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Points of Flexion

April 3, 2018

The concept of Points of Flexion training has been around for decades, first credited to Arnold (no last name needed) in the 1970’s.  So what is Points of Flexion? Points of Flexion is the concept of training a muscle in all three of its anatomical positions: stretched, mid-range, and shortened.  If we examine the biceps in closer detail there are three very common exercises that demonstrate the points of flexion concept: 1) incline curl (stretched position), 2) standing curls (mid-range), 3) Scott Curls aka Preacher Curls (shortened position).  The advantage of this concept is two-fold: 1) using different angles changes the strength curve, targeting different aspects of the muscle, 2) using these different angles also changes the emphasis of the muscles being used at the time.

 

 

When using the incline curl, more specifically, when the elbows are behind the body, the long head of the biceps are recruited more.  As the angle on the bench gets lower (closer to flat) the long head is recruited even more preferentially. Using a neutral grip on the incline curl also increases the recruitment of the long head.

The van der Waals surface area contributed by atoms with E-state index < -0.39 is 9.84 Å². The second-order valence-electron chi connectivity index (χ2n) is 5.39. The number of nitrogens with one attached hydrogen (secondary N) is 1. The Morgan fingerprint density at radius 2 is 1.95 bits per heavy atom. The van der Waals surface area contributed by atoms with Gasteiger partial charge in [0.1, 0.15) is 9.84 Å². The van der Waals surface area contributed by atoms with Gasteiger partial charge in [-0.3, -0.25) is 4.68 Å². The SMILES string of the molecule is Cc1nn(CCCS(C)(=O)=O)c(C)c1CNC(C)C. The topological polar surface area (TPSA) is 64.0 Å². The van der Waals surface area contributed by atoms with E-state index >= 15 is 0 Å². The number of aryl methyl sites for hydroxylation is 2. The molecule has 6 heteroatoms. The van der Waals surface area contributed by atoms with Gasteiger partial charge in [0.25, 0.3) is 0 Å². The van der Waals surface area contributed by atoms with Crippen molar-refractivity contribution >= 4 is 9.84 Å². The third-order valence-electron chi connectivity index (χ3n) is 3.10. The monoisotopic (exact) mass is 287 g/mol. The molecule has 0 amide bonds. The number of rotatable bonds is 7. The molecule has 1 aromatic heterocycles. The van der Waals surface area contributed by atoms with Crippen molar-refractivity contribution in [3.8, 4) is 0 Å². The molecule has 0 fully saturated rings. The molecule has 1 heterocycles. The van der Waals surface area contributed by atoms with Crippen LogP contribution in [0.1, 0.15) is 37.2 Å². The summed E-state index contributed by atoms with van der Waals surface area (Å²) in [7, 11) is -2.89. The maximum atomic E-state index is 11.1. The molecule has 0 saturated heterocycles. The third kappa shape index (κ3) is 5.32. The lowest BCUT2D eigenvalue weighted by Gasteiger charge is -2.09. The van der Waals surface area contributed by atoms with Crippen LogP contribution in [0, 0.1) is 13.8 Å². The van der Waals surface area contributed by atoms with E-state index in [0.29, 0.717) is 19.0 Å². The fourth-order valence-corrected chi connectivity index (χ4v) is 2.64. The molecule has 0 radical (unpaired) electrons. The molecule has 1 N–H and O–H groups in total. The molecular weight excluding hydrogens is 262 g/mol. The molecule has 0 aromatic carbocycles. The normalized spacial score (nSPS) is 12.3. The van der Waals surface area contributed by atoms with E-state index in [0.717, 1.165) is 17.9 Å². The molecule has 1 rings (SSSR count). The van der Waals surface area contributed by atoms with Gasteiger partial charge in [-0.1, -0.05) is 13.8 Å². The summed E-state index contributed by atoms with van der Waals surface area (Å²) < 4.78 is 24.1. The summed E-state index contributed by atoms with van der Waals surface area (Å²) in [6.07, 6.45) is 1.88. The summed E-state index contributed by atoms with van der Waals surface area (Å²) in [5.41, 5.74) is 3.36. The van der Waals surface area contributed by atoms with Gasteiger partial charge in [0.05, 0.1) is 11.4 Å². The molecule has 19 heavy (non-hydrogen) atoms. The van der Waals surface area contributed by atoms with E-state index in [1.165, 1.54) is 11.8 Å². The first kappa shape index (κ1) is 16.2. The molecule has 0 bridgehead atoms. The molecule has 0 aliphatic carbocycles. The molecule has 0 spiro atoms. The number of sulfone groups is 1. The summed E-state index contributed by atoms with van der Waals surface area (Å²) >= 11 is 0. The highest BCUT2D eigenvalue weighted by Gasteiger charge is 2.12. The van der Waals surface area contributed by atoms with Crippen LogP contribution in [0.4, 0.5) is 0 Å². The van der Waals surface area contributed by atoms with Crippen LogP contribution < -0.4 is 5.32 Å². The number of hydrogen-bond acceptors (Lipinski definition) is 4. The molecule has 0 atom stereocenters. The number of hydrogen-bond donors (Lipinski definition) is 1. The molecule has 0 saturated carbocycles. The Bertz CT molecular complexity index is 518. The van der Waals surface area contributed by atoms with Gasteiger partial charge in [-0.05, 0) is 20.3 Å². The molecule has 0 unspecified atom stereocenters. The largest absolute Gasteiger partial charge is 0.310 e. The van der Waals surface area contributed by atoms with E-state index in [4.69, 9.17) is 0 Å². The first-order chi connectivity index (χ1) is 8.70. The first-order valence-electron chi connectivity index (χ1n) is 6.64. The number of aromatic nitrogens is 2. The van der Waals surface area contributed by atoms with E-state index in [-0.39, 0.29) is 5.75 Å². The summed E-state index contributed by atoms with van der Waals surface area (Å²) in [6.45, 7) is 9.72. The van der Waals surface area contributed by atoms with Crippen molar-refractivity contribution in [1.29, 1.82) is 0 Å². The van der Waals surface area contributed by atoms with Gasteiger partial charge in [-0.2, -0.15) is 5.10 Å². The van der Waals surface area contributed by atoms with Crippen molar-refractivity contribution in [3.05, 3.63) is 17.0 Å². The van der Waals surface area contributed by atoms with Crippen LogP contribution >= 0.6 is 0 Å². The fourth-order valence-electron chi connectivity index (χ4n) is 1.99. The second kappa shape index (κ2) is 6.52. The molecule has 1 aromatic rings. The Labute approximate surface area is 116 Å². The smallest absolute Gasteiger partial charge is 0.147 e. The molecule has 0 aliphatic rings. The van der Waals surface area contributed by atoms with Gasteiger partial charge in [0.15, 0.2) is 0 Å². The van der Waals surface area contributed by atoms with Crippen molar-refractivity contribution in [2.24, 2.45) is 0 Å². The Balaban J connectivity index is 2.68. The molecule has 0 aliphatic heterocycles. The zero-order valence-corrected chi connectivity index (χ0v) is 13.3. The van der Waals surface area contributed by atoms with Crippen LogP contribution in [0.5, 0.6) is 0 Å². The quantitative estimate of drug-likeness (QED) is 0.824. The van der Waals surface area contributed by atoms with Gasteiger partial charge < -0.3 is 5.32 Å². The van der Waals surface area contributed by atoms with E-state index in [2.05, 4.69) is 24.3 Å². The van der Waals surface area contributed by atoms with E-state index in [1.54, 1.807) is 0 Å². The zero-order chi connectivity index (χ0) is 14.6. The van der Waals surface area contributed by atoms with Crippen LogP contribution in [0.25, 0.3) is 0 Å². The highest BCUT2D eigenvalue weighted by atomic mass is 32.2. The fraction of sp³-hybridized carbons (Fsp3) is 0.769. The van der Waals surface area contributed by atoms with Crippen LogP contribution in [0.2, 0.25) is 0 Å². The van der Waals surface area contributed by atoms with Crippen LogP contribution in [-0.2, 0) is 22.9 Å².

To work the mid-range position, the standing or seated curl variation work both the long head and short head equally.  Seated Curls have shown higher EMG activity in the biceps than standing due to the nature of our bodies effectively mitigating stress in a standing position.

 

The Scott Curl, also known as the Preacher Curl, places the elbows in front of the body.  This places the short head of the biceps in a stretched position, emphasizing recruitment of the short head.  As shown in the picture, the bench pad on Scott Curls is angled. The flatter the angle on the arm pad the more recruitment we’ll get out of the short head.

 

 

Incorporating Point of Flexion into your training program is easy!  There two simple ways to incorporate this: 1) using a variation of each angle in one workout, or 2) pick one position, and only vary the angle in each phase.  Here’s an example for you to try:

  • A1: 40 degree Incline Curl – DB – Supinated grip; 4x6-8, 4010, 10s Rest

  • A2: Seated Curl – DB – Supinated Grip; 4x 6-8, 3010; 10s Rest

  • A3: Scott Curl – EZ Bar – narrow, supinated grip; 4x 6-8, 4010, 120s Rest

 

 

 

Images Courtesy of Devalier, Frederic (2010).  Strength Training Anatomy.

 

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